The red curtains part dramatically to reveal a surfer shirt and tight red pants. The person sporting them strikes a pose.
“What a behind!” and “I could go surfing on that!”, ring out from the seats in front of the dressing room, as the onlookers appraise the new outfit of their friend, Az.
Az has just been broken up with, so of course he needs a makeover. His friends Raphaël, Ahmed, Kalidou and Lila are of course there to help. The scene, like many others in Fragile, a film by French-Algerian director Emma Benestan, takes traditional gender roles and turns them on their heads. It’s not uncommon to see a film that confronts gender norms, but it is uncommon to see one that does it this well.
Fragile distances itself from other films dealing with similar themes by incorporating questions of identity and behavior in subtle ways. Too often, movies that attempt to engage with these topics end up relying on stale narratives that seem to scream ‘Men can be sensitive too!’ through the inclusion of a character, or characters, that act more ‘feminine’, while the rest of the cast exhibits more normative behavior. Instead, each character in Fragile is dealing, individually and together, with the meaning of their own fragility. They engage the audience in a unique way that dives into societal issues tackled through believable situations, and portrayed by a group of friends you could meet down your block.
That group dynamic is one aspect that carries the film through the familiar ups and downs of a romantic comedy. In one of the first scenes, Az proposes to his girlfriend Jess by placing a wedding ring in an oyster (which she subsequently chokes on). Everything in the scene is set up so Jess’ answer doesn’t surprise the audience. She was late, seems flustered and distracted, and doesn’t notice how nervous and attentive Az is being.
The issue of class and wealth also adds an additional layer of fragility to the characters… The divide is accepted by the characters and not overstated in the dialogue, but it adds a visible undercurrent to peoples’ interactions with each other.
From the subsequent scenes, it’s clear where the movie is going. It follows a classic romantic comedy plot set in the coastal city of Sète, France; the audience is taken from a breakup all the way through to the realization that true love was right there all along. The film, however, remains anything but boring. Even in the scenes where the audience can sense the betrayals that are about to occur, the spot-on comedic timing in the conversations between the characters turns the narrative into something fresh and new.
Another aspect, naturally, is the title theme of the movie – that of fragility. The character most obviously dealing with it is Az, as he navigates the emotional rollercoaster of love and loss. Throughout, those around him are nearly constantly poking fun at the various trials he’s going through, but doing so in a way that shows that they care deeply about him. This is most obvious in Az’s all-female family, who seem to humor Az, while also telling him that men are the worst.
In fact, most of the male characters are working within the same framework – that of women degrading them for their macho behavior, even when they didn’t do anything. It’s perhaps most interesting in how the dynamic plays out between Raphaël, Ahmed, and Kalidou, the other men in the friend group. They simultaneously all have their, often hilarious, macho moments, but also show their sensitive sides. This is especially apparent when Lila, the only woman amongst them, has something to say.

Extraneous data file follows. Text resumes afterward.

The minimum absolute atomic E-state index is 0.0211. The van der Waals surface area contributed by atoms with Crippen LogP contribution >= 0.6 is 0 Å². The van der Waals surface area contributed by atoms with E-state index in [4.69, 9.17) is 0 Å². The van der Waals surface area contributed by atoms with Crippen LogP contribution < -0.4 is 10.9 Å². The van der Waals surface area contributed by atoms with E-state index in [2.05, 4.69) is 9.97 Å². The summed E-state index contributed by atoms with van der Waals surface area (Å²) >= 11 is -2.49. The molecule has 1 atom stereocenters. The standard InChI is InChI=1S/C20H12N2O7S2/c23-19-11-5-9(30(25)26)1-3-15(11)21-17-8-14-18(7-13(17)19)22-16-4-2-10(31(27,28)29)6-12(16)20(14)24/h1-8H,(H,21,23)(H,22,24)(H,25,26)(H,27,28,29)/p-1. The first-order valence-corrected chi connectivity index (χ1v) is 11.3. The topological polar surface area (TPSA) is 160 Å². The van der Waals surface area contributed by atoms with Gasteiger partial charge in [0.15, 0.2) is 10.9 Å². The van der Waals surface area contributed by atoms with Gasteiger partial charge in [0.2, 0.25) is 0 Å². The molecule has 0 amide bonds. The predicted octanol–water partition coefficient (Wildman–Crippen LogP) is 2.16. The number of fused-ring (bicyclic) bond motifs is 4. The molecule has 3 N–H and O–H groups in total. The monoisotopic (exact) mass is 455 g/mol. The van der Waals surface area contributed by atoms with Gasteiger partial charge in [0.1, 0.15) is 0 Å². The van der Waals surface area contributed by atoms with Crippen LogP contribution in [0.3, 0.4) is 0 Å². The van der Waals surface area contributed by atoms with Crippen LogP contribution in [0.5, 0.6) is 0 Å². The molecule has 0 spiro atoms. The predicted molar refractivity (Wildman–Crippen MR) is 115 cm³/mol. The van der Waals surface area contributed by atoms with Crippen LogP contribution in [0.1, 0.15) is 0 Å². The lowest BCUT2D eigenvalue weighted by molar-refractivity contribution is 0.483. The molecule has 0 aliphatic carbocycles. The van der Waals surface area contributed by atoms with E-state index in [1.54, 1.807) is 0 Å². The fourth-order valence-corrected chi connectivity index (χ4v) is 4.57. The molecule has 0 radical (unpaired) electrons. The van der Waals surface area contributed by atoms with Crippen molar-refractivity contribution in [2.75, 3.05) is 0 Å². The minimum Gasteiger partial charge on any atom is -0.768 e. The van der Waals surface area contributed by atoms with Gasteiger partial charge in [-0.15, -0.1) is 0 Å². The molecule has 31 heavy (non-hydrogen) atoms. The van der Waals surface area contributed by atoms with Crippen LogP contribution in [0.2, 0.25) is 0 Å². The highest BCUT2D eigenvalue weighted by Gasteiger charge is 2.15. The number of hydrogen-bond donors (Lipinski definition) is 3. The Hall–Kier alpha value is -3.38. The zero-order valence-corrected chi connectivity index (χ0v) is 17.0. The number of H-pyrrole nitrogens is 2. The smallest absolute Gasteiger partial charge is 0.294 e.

Lila is also dealing with her own fragility, which the audience never gets a full picture of. She hints at a life in Paris, and a story of heartbreak, but doesn’t go into too many details. Throughout the film she’s clearly still healing from a recent emotional wound, and it gives her character a maturity that the others in the group don’t have. Though she’s not the main character, her story could have been fleshed out further. At times it felt as if her motivations weren’t entirely believable – she puts herself in very vulnerable positions in exchange for some, admittedly delicious-looking, sweets.
Of course that’s not all she was motivated by, but knowing a bit more about her would have added to her dynamic with the friend group, with Az, and with Az’s family. Lila also repeats the mantra that men are the worst throughout the movie, yet still ends up doing the bulk of the emotional labor. It’s a situation immediately recognizable to many womxn*, and it would have been good to see more of that reflected in Lila’s character.
The issue of class and wealth also adds an additional layer of fragility to the characters, as something that nearly everyone is collectively dealing with, but is rarely mentioned. There’s a clear divide in Sète between the life that Az’s friends and family live, and that of the wealthier residents. Jess, Az’s love interest from the beginning of the film, has joined their ranks by landing a role in a (hilariously portrayed) crime TV show. The divide is accepted by the characters and not overstated in the dialogue, but it adds a visible undercurrent to peoples’ interactions with each other. Like with many of the gender themes, the audience is shown, rather than told, how the different societal strata impact the characters’ lives.
These intertwining and interlocking themes make this film one for a wide audience. It’s cheesy, but not lame, complex, but not complicated. It’s also hilarious, and holds space for people of any gender to identify with the characters and their fragility.